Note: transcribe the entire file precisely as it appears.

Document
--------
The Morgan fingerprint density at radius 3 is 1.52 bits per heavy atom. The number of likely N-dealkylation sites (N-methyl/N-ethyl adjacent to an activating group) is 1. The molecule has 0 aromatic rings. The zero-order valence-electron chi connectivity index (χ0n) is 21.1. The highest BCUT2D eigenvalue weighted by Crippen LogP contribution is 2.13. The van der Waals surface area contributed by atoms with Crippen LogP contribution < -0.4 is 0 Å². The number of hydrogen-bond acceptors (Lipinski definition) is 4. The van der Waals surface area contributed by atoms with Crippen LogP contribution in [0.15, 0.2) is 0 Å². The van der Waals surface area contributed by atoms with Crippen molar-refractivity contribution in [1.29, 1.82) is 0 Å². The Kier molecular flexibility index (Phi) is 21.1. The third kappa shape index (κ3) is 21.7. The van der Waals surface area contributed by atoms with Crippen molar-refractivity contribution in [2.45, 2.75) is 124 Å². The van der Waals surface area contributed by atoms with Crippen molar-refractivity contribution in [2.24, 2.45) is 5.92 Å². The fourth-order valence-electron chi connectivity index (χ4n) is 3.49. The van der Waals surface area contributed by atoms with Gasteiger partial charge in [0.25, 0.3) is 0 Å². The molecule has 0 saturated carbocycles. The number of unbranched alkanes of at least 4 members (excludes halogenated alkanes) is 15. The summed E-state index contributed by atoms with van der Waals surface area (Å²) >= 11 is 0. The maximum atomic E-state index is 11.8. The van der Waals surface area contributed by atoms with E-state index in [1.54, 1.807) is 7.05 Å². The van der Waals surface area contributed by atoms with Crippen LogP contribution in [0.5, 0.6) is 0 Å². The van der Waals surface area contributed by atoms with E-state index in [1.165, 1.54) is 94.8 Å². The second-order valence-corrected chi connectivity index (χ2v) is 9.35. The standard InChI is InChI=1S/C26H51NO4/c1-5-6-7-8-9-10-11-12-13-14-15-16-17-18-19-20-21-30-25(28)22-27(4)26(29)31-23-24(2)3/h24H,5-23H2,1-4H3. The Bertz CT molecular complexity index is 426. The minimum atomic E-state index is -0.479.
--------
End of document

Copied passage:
The Morgan fingerprint density at radius 3 is 1.52 bits per heavy atom. The number of likely N-dealkylation sites (N-methyl/N-ethyl adjacent to an activating group) is 1. The molecule has 0 aromatic rings. The zero-order valence-electron chi connectivity index (χ0n) is 21.1. The highest BCUT2D eigenvalue weighted by Crippen LogP contribution is 2.13. The van der Waals surface area contributed by atoms with Crippen LogP contribution < -0.4 is 0 Å². The number of hydrogen-bond acceptors (Lipinski definition) is 4. The van der Waals surface area contributed by atoms with Crippen LogP contribution in [0.15, 0.2) is 0 Å². The van der Waals surface area contributed by atoms with Crippen molar-refractivity contribution in [1.29, 1.82) is 0 Å². The Kier molecular flexibility index (Phi) is 21.1. The third kappa shape index (κ3) is 21.7. The van der Waals surface area contributed by atoms with Crippen molar-refractivity contribution in [2.45, 2.75) is 124 Å². The van der Waals surface area contributed by atoms with Crippen molar-refractivity contribution in [2.24, 2.45) is 5.92 Å². The fourth-order valence-electron chi connectivity index (χ4n) is 3.49. The van der Waals surface area contributed by atoms with Gasteiger partial charge in [0.25, 0.3) is 0 Å². The molecule has 0 saturated carbocycles. The number of unbranched alkanes of at least 4 members (excludes halogenated alkanes) is 15. The summed E-state index contributed by atoms with van der Waals surface area (Å²) >= 11 is 0. The maximum atomic E-state index is 11.8. The van der Waals surface area contributed by atoms with E-state index in [1.54, 1.807) is 7.05 Å². The van der Waals surface area contributed by atoms with Crippen LogP contribution in [0.5, 0.6) is 0 Å². The van der Waals surface area contributed by atoms with E-state index in [1.165, 1.54) is 94.8 Å². The second-order valence-corrected chi connectivity index (χ2v) is 9.35. The standard InChI is InChI=1S/C26H51NO4/c1-5-6-7-8-9-10-11-12-13-14-15-16-17-18-19-20-21-30-25(28)22-27(4)26(29)31-23-24(2)3/h24H,5-23H2,1-4H3. The Bertz CT molecular complexity index is 426. The minimum atomic E-state index is -0.479.